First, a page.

Monday, September 24, 2012

Managing Your Life With an Autistic Child

Life with an autistic child can be confusing and challenging as well as a joy and pleasure. Autism is short for autistic spectrum disorder, which is a neurological disorder. There are various levels and forms of autism. These levels may vary from a mild case of high functioning autism called Asperger's Disorder, to more severe levels such as Rett Syndrome, which most often affects females on to a rarer form of autism called childhood disintegrative disorder or CDD.
Since every individual is different, symptoms of autism will vary from child to child. The most influential factor of being an autistic child is that of communication, both verbally as well as non-verbally, while other core symptoms may include problematic social relationships and interactions, intense focus on a specific object as well as limited interests in activities and play.
Although autism is present at birth, diagnoses of most children occur within the first three years of life. Adolescent and teenagers may seem to fall behind in their abilities to understand and relate to others, while they may also develop problems with anxiety, depression, or epilepsy. Autistic adults may or may not be able to live and work on their own, depending upon the severity of their condition.
There is an estimation of one out of every 150 children with autism; boys are more likely to have the disability with 1 in 94 boys with autism. With new cases, being diagnosed approximately every twenty minutes or 67 children per day. However, pinpointing a specific cause of autism is still a mystery and there is no known cure.
Living with an autistic child can at times be frustrating and challenging, however children with this disorder do function better when keeping with a regular schedule or routine within a safe environment. Sometimes language skills are problematic, at those times it is best to remember that issues such as repeated phrases have meaning for the child and not spoken to agitate the parent.
At times, it may seem that there are no strong emotional attachments concerning these children, but at these times keep in mind that autistic children simply have problems with these situations and should be encouraged to join in, while respecting that they become uneasy when large crowds and noise confront them. It is much easier to cope with autism if you remember that these children are different in their personal perception of the world we live in. Coping means trying to remain patient, while communicating with them simply and clearly, and although they may not seem to notice some things, they just might be paying more attention than is perceivable by others and that they have feelings as well as anyone else.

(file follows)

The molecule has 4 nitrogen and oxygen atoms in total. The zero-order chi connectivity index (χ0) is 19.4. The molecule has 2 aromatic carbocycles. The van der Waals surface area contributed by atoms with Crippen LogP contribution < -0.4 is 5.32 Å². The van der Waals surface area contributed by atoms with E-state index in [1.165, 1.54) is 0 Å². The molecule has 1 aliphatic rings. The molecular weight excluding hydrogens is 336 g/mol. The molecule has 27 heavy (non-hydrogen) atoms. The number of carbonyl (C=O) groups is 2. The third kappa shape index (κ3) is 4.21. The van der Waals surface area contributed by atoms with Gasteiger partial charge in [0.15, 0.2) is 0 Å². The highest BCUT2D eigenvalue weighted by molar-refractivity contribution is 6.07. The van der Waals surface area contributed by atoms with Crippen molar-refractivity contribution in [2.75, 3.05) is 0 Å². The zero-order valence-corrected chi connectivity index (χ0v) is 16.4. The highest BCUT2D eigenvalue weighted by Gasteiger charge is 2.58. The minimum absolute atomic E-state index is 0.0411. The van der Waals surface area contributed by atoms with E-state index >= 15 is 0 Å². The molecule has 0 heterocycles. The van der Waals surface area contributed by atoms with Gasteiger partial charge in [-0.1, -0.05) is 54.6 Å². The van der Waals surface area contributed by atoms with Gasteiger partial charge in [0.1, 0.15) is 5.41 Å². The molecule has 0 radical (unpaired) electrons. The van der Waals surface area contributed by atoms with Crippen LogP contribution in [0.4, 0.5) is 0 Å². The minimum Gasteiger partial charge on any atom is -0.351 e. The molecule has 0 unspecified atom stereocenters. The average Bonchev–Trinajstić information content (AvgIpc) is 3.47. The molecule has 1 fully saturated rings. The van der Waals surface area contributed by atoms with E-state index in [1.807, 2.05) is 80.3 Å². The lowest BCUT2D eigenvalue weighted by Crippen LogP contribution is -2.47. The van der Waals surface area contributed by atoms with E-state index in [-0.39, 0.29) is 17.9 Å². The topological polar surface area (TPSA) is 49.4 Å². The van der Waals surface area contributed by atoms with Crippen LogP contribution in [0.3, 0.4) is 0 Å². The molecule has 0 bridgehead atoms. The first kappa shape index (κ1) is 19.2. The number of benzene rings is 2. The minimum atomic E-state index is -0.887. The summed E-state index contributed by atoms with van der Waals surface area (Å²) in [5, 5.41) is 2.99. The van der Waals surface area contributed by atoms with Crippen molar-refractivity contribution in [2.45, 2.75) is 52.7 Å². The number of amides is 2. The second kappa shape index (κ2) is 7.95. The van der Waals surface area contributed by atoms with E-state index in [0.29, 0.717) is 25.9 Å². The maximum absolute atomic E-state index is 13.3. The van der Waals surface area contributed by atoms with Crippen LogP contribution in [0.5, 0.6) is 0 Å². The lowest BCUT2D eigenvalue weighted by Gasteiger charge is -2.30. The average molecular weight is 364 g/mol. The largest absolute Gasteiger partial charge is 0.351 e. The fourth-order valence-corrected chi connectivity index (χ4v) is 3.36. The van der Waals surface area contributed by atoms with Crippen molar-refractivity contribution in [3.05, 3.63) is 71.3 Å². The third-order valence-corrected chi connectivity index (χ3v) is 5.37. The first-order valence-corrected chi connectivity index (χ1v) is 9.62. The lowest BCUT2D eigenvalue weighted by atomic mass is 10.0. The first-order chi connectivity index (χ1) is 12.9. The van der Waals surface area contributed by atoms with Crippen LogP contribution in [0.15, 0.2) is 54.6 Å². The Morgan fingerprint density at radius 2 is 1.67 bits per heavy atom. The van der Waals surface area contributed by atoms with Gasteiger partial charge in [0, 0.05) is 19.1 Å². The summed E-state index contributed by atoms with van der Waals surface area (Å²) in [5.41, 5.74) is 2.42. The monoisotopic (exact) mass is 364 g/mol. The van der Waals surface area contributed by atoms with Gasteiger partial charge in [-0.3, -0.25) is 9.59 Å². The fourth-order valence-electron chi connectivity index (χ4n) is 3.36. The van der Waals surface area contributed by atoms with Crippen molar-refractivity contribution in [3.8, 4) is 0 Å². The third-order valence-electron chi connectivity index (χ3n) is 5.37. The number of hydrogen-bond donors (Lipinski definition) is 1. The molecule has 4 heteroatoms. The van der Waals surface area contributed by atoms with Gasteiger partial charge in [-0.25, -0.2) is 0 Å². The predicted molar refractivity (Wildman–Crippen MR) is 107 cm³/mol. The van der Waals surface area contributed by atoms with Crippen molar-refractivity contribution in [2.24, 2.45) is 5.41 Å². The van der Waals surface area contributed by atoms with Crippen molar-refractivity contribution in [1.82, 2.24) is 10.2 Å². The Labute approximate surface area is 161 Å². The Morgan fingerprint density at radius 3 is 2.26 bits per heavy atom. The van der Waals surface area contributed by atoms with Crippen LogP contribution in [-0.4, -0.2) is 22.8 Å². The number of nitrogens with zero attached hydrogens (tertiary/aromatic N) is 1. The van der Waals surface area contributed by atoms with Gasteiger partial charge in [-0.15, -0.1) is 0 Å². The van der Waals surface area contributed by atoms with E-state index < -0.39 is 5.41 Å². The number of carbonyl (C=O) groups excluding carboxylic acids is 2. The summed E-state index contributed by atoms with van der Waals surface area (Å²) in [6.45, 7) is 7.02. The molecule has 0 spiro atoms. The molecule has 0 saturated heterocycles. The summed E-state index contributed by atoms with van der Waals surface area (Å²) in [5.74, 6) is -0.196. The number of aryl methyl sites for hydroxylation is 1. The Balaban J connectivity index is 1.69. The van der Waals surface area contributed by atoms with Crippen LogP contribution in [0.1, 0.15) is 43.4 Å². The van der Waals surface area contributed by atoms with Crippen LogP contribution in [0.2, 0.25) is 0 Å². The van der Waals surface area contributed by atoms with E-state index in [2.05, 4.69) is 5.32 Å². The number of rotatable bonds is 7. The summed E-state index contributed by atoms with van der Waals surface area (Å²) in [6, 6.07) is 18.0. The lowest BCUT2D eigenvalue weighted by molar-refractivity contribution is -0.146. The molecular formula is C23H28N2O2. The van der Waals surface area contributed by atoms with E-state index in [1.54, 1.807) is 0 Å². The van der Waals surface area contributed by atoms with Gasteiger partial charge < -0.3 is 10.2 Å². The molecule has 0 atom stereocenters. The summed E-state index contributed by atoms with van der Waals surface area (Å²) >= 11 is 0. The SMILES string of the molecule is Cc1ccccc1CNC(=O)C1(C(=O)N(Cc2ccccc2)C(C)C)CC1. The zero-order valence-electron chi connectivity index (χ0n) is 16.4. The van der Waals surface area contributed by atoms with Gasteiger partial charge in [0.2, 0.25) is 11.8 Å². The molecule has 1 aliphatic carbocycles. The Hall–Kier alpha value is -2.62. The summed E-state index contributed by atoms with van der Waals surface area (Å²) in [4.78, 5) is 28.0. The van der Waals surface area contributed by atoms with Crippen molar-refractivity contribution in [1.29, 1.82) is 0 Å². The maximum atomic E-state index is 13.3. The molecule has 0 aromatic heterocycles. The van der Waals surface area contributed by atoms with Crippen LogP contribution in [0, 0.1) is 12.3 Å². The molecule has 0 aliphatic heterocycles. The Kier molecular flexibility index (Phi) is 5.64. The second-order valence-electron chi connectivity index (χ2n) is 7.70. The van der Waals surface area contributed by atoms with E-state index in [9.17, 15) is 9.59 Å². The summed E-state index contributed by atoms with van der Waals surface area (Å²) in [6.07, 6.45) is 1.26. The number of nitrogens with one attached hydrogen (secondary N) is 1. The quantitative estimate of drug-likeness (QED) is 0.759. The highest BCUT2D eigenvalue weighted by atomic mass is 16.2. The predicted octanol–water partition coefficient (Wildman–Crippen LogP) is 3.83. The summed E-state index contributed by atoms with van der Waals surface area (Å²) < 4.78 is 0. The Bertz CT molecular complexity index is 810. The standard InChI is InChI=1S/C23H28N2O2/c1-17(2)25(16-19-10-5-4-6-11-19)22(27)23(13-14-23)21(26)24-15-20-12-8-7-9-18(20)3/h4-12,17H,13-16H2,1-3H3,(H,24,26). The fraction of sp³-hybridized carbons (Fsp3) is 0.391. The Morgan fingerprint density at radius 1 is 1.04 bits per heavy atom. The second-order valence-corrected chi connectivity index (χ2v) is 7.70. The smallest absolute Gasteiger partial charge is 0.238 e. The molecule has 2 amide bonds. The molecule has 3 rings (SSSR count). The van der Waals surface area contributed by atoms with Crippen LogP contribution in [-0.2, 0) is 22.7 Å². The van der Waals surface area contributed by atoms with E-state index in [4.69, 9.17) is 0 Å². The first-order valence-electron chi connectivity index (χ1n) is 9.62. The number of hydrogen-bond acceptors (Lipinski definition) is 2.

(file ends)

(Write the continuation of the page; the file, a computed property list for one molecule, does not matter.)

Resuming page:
There are various means of coping with your own feelings while raising an autistic child. Some things you might like to try are allowing yourself the time to heal; talking about your feelings to someone you trust or even keeping a journal. Maintaining your own schedule is

vital as well as joining a support group. There are various types of therapies that are helpful for relieving the stress felt by the child and its family.Every autistic child has some individual level of difficulty relating to interacting with others, communicating or behavioral problems, which influences them in various ways. However, with early intervention and various treatments or programs, some of them are able to function independently while others may always need support in their working and living environments.
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